New York Racing Association officials say people traveling from any of the 16 states now facing travel restrictions into New York will be required to test negative for COVID-19 before they are permitted onto the grounds of their racetracks. Testing will occur upon their arrival into New York state.
The requirement adds to a state health department guidance affecting travelers—both visitors and residents returning home—into New York state amid rising COVID-19 infection rates in a growing number of states.
On June 30, New York Gov. Andrew Cuomo added eight states—including California—to a list of now 16 states in which travelers from those locations into New York must self-quarantine for 14 days upon arrival. The list now includes Florida, as well as Texas and a number of southern and western states.
The order comes just prior to NYRA shifting racing—without spectators—from Belmont Park to Saratoga Race Course, which begins its summer meet on July 16. The prestigious Saratoga meet, in particular, tends to attract horsemen from across the country.
Patrick McKenna, a NYRA spokesman, said individuals connected to the training and care of Thoroughbred horses have already been deemed as “essential” workers under New York’s various COVID-19 employment and business restrictions that are being eased in phases throughout the state.
“As such, trainers, assistant trainers, exercise riders, grooms, hotwalkers, and others would not be subject to a mandatory 14-day quarantine, but would be required to follow the guidance provided by the New York State Department of Health designed for essential workers traveling to New York state for a ‘period of greater than 36 hours,”’ he said.
Many of the racing industry personnel who will be allowed onto the grounds when Saratoga opens its 2020 meet are already in the state and so not subject to Cuomo’s new inter-state quarantine requirements (enforcement of that requirement remains to play out, but Cuomo has said violators face fines and could be ordered by judges into mandatory quarantine if found not to be following the voluntary isolation order).
Those that do come from any of the 16 states will face testing requirements, NYRA said.
“NYRA will require that anyone traveling from the affected states, most notably Florida and California, produce a negative COVID-19 test and self-quarantine until the test result is returned. Only then will those traveling from the affected states be permitted access to the property,” McKenna said.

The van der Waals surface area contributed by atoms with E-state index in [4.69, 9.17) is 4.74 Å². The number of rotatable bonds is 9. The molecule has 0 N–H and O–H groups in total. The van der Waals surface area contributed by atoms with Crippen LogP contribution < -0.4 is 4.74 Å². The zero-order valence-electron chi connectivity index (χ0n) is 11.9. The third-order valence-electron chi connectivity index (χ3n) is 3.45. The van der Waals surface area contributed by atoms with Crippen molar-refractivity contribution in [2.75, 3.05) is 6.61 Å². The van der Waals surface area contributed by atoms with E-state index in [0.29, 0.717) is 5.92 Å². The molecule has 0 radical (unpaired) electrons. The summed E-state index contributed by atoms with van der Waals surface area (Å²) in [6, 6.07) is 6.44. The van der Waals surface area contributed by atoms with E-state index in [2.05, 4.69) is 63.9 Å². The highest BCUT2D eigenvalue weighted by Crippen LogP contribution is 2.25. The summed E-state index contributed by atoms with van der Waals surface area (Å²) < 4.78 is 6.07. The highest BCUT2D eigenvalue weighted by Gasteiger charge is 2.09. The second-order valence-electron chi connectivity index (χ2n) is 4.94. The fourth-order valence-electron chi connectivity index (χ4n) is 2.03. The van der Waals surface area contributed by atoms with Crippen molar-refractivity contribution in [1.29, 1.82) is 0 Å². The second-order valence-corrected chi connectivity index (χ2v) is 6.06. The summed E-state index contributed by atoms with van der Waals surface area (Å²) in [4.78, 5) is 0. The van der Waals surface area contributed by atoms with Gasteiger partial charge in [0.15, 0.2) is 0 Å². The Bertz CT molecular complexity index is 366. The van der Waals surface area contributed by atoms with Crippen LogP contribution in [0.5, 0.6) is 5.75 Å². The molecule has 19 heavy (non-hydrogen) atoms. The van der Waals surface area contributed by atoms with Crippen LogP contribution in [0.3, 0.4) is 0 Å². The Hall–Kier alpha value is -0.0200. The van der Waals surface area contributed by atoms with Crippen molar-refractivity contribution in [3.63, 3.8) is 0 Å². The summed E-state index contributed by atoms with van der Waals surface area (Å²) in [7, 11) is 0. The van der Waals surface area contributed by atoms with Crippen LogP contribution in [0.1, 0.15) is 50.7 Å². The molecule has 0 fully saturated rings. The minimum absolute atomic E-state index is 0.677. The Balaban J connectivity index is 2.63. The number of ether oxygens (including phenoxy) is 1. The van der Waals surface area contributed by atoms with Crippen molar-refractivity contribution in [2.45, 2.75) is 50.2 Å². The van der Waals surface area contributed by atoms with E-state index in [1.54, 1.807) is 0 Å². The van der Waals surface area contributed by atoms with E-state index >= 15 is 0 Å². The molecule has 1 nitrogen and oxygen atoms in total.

Joe Appelbaum, president of the New York Thoroughbred Horsemen’s Association, said his group has worked with NYRA to ensure all travelers to Saratoga are tested in advance for COVID-19. He said most people who will be working at the track are already in New York state, but that those traveling to Saratoga from places like Florida will have to abide by the governor’s executive order.
“First and foremost, we support any actions to keep our population safe here in New York,” Appelbaum said. “The backstretch community has worked incredibly hard to take care of one another and right now we have zero positive cases or workers in quarantine. We are clear-eyed enough to realize we may have cases crop up in the future, but we are focused on our procedures to make sure the impact is minimal.
“At this point, our backstretch community is likely healthier than the general populace of Saratoga County,” he added of the COVID-19 procedures in place for track workers.
It is uncertain how long the self-quarantine order by Cuomo might be in place. New York is imposing the travel restrictions on any states that have positive test rates of more than 10 per 100,000 residents over a seven-day rolling average or a statewide COVID-19 positive average of 10% or more over a seven-day period.
On June 29, eight new states were added by New York officials: California, Georgia, Iowa, Idaho, Louisiana, Mississippi, Nevada, and Tennessee. They joined eight others already on the list: Alabama, Arkansas, Arizona, Florida, North Carolina, South Carolina, Texas, and Utah.
The list of exemptions to the travel order is long and includes everyone from travelers with stopovers in New York as they fly to other destinations or truckers delivering products into the states from other states.
For people who are deemed “essential” workers and will stay in New York for greater than 36 hours, the state is urging—not requiring—them to be tested for COVID-19 within 24 hours of entering New York and asked “to the extent possible” to avoid extended periods of time in public or having contact with strangers for at least seven days, according to a state health department guidance issued last week.